If you dead set on hanging something from the rafters I would suggest sistering them up on each side with 2 x 6's. At least the ones that will be carrying the load.
                The best option would be a portable gantry crane if you have the room.

                JL.........

                Comment


                • #9
                  Originally posted by I make chips View Post
                  Those 440 pound harbor Fright hoists work very well and at $90 they're an absolute bargain. For our occasional use they'll outlast us.
                  *But, they move pretty fast so you have to use the snatch block .
                  https://www.harborfreight.com/440-lb...rol-60346.html
                  What company in their right mind would design something like that with no variable control ?? Did the idiots that designed it ever try using it ???

                  I worked at a shop that had one of those, it wasn't a cheap HF one but it was hit the button and cringe. I remember watching the maintenance guys lifting big injection molds from a cart and trying to gently set them down on a steel bench. The guys would rapidly peck away at the button trying to gently lift it and set it down. didn't work well.
                  After lifting the probably 500 Lb. mold and moving it to the table they would rapidly bump the down button to try and gently set the mold down. One inch above the table and the next bump of the button the thing would drop shaking the floor.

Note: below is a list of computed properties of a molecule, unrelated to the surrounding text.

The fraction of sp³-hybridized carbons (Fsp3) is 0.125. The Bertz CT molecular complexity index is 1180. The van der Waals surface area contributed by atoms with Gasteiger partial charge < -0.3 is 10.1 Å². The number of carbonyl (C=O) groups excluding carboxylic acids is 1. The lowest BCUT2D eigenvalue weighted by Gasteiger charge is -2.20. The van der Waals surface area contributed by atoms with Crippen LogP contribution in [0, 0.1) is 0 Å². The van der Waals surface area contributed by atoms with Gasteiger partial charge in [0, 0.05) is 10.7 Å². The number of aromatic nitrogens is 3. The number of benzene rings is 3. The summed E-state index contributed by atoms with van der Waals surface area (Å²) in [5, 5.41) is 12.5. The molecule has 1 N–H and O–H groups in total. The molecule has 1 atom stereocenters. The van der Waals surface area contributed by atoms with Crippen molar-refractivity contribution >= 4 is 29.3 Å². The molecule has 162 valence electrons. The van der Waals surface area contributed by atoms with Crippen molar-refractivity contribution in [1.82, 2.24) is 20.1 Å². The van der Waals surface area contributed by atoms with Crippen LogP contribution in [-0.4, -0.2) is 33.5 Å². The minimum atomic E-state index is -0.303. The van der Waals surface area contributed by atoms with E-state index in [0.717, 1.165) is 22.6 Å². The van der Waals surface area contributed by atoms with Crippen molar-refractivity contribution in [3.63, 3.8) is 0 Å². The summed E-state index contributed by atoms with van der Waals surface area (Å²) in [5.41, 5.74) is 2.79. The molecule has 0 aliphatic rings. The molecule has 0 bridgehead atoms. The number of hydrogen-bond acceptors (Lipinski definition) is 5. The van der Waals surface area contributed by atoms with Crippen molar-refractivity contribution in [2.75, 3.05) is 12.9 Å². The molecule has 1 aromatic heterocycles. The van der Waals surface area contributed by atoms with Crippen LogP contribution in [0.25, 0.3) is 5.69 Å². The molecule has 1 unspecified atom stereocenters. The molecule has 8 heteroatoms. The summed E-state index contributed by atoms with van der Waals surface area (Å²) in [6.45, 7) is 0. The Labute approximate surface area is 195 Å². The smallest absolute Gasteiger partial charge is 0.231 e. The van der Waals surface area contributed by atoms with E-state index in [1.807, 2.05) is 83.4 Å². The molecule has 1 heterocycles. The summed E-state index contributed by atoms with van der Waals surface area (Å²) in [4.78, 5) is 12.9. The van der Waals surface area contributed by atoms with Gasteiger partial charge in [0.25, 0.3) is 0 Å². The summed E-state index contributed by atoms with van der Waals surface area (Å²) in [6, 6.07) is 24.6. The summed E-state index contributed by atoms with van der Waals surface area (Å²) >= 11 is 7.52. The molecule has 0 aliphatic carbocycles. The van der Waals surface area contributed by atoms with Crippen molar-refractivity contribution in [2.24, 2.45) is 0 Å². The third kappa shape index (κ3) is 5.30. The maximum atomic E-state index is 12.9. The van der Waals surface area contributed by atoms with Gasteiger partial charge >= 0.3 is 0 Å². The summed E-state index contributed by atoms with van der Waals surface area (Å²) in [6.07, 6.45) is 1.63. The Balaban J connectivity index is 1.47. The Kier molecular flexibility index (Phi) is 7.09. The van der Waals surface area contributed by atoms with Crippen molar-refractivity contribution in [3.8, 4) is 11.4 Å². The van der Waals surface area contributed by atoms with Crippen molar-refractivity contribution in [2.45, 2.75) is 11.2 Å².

If you could adapt a variable speed control to the motor it would be OK but being an AC motor it's full throttle or nothing.
                  I have seen these that do have that feature.

                  JL...................

                  Comment


                  • #10
                    I’m no engineer but 200-400lbs isn’t really that much weight. I would suspect a lot of members here are in that range.

                    What are the shop dimensions and how long of a run do you want for the hoist? I wouldn’t be afraid to put one attached to the ceiling but depending exactly what is going on you may need some additional supports.

                    Comment


                    • #11
                      Snow load ratings are 40-50 psf, across the entire truss that might end up being a 2' width x 24' long per truss, total of maybe 2000-2400 lb for the entire truss, loaded evenly. Loading the bottom cross-member at a point is not the same thing.

                      Remember, a truss is designed to take all loads as tension or compression loads. The bending loads are nonexistent except on the rafter, and those are distributed, not point loads. Hanging a lift from the bottom stringer is entirely different, and is not planned for in the design.

                      If you do it, putting the lift near a diagonal/vertical truss member will make the load distribute on the truss as "normally" as possible. Distributing across several will help also.

                      The snow has no transient load such as when you lower the load and stop suddenly, or start lifting it, and also does not swing or provide any side-load. A lift can. Transient loads are larger than the static weight, and need to be accounted for.

                      The trusses are put together with cheap nail-plates, having half inch long "stabbers" punched out of the plate which are all that penetrate the wood and act as "nails". They are fine for normal loads, but a swinging load may "work" the plates outward, taking apart the joint. Those plates are not intended for any sort of side load at all.

                      Is it a guarantee of failure? Nope.

                      But I would not do it unless I had to.